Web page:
More needs to be done to protect the UK's trees and plants from invasive pests and diseases, a government backed report has said.

The report from the Tree Health and Plant Biosecurity Expert Taskforce, calls for tighter biosecurity at UK borders as well as the appointment of a chief plant health officer similar in responsibility to the government's chief vet.

Environment Secretary Owen Paterson said: "We are already working on implementing a plant health risk register and are putting plans in place to predict and control the spread of tree diseases.

"Everyone’s got a role to play in this. I’m going to hold a summit with all the main people, groups and businesses who have an interest in our trees. We’re going to work together to make sure we protect our woodlands."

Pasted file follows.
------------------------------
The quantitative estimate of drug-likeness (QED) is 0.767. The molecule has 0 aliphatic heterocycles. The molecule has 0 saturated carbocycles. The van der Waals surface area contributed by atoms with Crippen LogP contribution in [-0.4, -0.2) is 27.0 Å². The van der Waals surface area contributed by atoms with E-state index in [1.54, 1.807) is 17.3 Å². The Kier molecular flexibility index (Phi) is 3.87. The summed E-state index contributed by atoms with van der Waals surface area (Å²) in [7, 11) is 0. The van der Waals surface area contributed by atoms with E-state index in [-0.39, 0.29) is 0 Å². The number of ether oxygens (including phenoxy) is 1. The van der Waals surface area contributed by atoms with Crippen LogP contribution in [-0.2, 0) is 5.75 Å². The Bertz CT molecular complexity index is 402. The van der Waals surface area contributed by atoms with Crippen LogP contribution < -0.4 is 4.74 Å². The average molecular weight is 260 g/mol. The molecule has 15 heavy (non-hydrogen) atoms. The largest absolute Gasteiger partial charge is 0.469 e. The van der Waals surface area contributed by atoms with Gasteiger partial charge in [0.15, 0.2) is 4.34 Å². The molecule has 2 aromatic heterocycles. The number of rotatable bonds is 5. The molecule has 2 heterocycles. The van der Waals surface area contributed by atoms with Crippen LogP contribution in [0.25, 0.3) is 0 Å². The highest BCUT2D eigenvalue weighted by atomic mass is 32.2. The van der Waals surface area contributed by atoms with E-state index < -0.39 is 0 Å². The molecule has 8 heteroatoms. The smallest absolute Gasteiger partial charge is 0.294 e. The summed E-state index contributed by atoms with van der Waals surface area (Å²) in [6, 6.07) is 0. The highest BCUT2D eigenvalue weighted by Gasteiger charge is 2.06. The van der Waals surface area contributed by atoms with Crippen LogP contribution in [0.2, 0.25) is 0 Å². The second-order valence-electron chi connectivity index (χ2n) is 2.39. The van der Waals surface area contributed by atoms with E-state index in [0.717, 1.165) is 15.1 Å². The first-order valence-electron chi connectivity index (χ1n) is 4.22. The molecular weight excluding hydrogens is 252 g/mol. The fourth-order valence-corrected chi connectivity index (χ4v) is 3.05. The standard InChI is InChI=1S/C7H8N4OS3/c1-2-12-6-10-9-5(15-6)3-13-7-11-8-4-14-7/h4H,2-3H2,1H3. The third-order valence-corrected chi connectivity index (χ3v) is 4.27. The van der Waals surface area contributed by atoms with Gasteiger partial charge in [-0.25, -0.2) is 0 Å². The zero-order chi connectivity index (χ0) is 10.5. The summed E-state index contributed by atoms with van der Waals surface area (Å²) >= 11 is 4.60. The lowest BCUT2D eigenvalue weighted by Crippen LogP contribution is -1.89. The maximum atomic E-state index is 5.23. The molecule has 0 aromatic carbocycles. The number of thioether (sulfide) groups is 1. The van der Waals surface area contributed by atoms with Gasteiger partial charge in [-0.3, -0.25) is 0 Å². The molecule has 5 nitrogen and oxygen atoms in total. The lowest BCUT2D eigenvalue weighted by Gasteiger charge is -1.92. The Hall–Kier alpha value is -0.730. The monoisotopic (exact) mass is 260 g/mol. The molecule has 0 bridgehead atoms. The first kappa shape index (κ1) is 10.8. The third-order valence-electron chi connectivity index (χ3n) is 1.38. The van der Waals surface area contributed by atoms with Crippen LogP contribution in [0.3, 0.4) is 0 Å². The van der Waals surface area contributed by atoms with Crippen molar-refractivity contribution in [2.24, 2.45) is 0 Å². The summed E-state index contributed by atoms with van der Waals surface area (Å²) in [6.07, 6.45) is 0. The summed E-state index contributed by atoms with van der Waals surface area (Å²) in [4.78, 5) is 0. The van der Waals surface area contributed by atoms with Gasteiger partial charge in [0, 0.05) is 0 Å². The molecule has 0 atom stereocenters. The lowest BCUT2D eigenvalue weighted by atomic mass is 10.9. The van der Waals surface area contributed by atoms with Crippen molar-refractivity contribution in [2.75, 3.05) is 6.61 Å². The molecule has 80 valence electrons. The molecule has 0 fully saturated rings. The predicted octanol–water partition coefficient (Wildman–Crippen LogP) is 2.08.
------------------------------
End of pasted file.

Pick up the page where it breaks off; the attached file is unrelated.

The report comes after diseases such as ash dieback and pests such as caterpillars of the oak processionary moth cause damage and concern - with a helicopter even taking to the skies to spray the caterpillars.

The taskforce report recommends are that the government should:

- Develop a UK Plant Health Risk Register;

- Appoint a chief plant health officer to look after the Plant Health Risk Register;

- Develop and implement procedures to predict, monitor, and control the spread of pests and diseases;

- Review, simplify, and strengthen governance and legislation;

- Improve the use of intelligence from EU/other regions and work to improve the EU regulations concerned with tree health and plant biosecurity;

- Strengthen biosecurity to reduce risks at the border and within the UK;

- Develop a modern, user-friendly system to provide quick and intelligent access to data about tree health and plant biosecurity;

- Address key skills shortages.

Website: Chalara dieback of ash (Chalara fraxinea)

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